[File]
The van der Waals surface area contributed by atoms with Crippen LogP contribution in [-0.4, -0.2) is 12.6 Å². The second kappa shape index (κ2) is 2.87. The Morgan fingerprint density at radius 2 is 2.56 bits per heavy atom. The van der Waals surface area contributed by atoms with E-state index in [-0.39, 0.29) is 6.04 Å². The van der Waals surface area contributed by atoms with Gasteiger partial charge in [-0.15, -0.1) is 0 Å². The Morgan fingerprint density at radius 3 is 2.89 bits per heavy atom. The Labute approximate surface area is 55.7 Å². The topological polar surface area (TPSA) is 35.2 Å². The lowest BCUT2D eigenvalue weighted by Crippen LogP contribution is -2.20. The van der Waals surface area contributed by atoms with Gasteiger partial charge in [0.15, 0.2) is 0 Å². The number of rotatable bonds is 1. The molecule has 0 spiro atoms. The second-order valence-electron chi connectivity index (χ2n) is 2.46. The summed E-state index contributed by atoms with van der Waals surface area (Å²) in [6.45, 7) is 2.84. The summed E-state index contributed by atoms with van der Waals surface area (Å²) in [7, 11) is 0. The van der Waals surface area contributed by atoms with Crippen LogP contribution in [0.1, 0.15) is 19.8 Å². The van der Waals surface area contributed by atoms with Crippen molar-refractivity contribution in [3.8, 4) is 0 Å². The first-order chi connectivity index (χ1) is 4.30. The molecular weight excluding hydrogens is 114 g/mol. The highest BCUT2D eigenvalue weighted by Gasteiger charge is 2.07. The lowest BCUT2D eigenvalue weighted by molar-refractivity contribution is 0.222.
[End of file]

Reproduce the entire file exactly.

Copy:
The van der Waals surface area contributed by atoms with Crippen LogP contribution in [-0.4, -0.2) is 12.6 Å². The second kappa shape index (κ2) is 2.87. The Morgan fingerprint density at radius 2 is 2.56 bits per heavy atom. The van der Waals surface area contributed by atoms with E-state index in [-0.39, 0.29) is 6.04 Å². The van der Waals surface area contributed by atoms with Gasteiger partial charge in [-0.15, -0.1) is 0 Å². The Morgan fingerprint density at radius 3 is 2.89 bits per heavy atom. The Labute approximate surface area is 55.7 Å². The topological polar surface area (TPSA) is 35.2 Å². The lowest BCUT2D eigenvalue weighted by Crippen LogP contribution is -2.20. The van der Waals surface area contributed by atoms with Gasteiger partial charge in [0.15, 0.2) is 0 Å². The number of rotatable bonds is 1. The molecule has 0 spiro atoms. The second-order valence-electron chi connectivity index (χ2n) is 2.46. The summed E-state index contributed by atoms with van der Waals surface area (Å²) in [6.45, 7) is 2.84. The summed E-state index contributed by atoms with van der Waals surface area (Å²) in [7, 11) is 0. The van der Waals surface area contributed by atoms with Crippen LogP contribution in [0.1, 0.15) is 19.8 Å². The van der Waals surface area contributed by atoms with Crippen molar-refractivity contribution in [3.8, 4) is 0 Å². The first-order chi connectivity index (χ1) is 4.30. The molecular weight excluding hydrogens is 114 g/mol. The highest BCUT2D eigenvalue weighted by Gasteiger charge is 2.07. The lowest BCUT2D eigenvalue weighted by molar-refractivity contribution is 0.222.